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A new tissuelike material with the squishy stiffness of fat or brain cells can be programmed to undergo delicate shape changes, akin to the unfurling of a flower’s petals.
Built with a custom-made 3-D printer by scientists at the University of Oxford in England, the “droplet network” comprises tens of thousands of tiny water droplets connected by lipid layers. Similar artificial tissues might one day serve as scaffolding for failing tissues or be used to deliver drugs to places in the body, the team reports in the April 5 Science.
To create the squishy, raftlike networks, the printer squirts a layer of water droplets into an oily solution. Lipids in the oil gather around microscopic water droplets like a cell’s membrane. The resulting millimeter-sized network of water droplets can be tweaked for specific functions, such as conducting an electrical signal at lightning speed, as a nerve cell does.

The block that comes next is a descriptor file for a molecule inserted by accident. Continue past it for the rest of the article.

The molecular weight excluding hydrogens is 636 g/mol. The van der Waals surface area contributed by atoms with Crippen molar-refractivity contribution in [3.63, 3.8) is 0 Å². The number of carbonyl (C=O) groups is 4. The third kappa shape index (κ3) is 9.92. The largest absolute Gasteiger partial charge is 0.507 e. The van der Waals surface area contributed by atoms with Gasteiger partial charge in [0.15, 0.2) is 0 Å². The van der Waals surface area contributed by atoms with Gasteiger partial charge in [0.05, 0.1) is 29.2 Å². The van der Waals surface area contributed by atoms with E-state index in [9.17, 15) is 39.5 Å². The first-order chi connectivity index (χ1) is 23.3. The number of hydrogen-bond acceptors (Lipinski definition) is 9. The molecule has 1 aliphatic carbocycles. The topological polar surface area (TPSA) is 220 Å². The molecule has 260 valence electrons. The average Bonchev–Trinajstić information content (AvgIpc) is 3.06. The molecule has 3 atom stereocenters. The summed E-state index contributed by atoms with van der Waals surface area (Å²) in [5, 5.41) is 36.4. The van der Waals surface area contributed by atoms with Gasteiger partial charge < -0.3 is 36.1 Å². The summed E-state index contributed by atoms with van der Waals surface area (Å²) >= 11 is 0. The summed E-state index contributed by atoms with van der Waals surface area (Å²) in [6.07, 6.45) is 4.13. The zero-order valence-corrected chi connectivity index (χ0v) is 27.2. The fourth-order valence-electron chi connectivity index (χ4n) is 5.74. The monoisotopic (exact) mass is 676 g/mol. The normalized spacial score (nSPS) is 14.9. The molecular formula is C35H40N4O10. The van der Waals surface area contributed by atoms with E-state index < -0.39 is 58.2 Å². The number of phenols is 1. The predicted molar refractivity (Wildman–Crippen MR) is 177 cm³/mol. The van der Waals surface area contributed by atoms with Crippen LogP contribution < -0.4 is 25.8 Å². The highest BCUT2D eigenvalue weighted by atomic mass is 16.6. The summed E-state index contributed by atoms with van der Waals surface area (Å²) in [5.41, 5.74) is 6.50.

The researchers then put different concentrations of a compound such as salt into droplets in different sections of the network to spur a flow of water from one area to another. As one area of the network swells and another shrinks, the network deforms, going from flat to curved.
A droplet network printed in a flattened flowerlike form comes to life, spontaneously folding into a hollow sphere as water moves from the blue to the yellow droplets.
Credit: courtesy of Gabriel Villar, Alexander D. Graham and Hagan Bayley/Univ. of Oxford
G. Villar, A. D. Graham and H. Bayley. A tissue-like printed material. Science. Vol. 340, April 5, 2013, p.48. doi: 10.1126/science.1229495
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